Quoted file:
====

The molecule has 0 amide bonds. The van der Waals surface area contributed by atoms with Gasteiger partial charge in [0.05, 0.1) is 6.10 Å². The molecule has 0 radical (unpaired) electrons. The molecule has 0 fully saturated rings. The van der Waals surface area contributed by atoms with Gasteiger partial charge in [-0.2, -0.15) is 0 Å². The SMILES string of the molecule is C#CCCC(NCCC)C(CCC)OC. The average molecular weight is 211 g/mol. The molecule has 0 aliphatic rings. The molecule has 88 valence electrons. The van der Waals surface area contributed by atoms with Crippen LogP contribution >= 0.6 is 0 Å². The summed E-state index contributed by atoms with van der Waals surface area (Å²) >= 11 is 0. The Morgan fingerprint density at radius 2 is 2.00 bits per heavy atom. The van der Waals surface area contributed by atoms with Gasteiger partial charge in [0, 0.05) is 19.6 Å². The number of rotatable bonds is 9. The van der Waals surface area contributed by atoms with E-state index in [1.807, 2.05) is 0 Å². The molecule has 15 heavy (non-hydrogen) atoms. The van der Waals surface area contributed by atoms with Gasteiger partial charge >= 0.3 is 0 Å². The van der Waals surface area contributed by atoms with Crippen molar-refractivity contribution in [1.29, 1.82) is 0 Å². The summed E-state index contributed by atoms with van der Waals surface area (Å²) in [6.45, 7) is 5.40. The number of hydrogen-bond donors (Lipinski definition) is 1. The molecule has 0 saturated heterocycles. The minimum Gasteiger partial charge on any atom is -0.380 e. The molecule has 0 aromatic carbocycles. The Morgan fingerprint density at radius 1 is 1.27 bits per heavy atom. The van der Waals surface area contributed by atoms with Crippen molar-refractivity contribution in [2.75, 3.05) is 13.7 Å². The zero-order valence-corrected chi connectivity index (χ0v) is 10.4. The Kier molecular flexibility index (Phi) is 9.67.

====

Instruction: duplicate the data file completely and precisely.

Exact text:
The molecule has 0 amide bonds. The van der Waals surface area contributed by atoms with Gasteiger partial charge in [0.05, 0.1) is 6.10 Å². The molecule has 0 radical (unpaired) electrons. The molecule has 0 fully saturated rings. The van der Waals surface area contributed by atoms with Gasteiger partial charge in [-0.2, -0.15) is 0 Å². The SMILES string of the molecule is C#CCCC(NCCC)C(CCC)OC. The average molecular weight is 211 g/mol. The molecule has 0 aliphatic rings. The molecule has 88 valence electrons. The van der Waals surface area contributed by atoms with Crippen LogP contribution >= 0.6 is 0 Å². The summed E-state index contributed by atoms with van der Waals surface area (Å²) >= 11 is 0. The Morgan fingerprint density at radius 2 is 2.00 bits per heavy atom. The van der Waals surface area contributed by atoms with Gasteiger partial charge in [0, 0.05) is 19.6 Å². The number of rotatable bonds is 9. The van der Waals surface area contributed by atoms with E-state index in [1.807, 2.05) is 0 Å². The molecule has 15 heavy (non-hydrogen) atoms. The van der Waals surface area contributed by atoms with Gasteiger partial charge >= 0.3 is 0 Å². The van der Waals surface area contributed by atoms with Crippen molar-refractivity contribution in [1.29, 1.82) is 0 Å². The summed E-state index contributed by atoms with van der Waals surface area (Å²) in [6.45, 7) is 5.40. The number of hydrogen-bond donors (Lipinski definition) is 1. The molecule has 0 saturated heterocycles. The minimum Gasteiger partial charge on any atom is -0.380 e. The molecule has 0 aromatic carbocycles. The Morgan fingerprint density at radius 1 is 1.27 bits per heavy atom. The van der Waals surface area contributed by atoms with Crippen molar-refractivity contribution in [2.75, 3.05) is 13.7 Å². The zero-order valence-corrected chi connectivity index (χ0v) is 10.4. The Kier molecular flexibility index (Phi) is 9.67.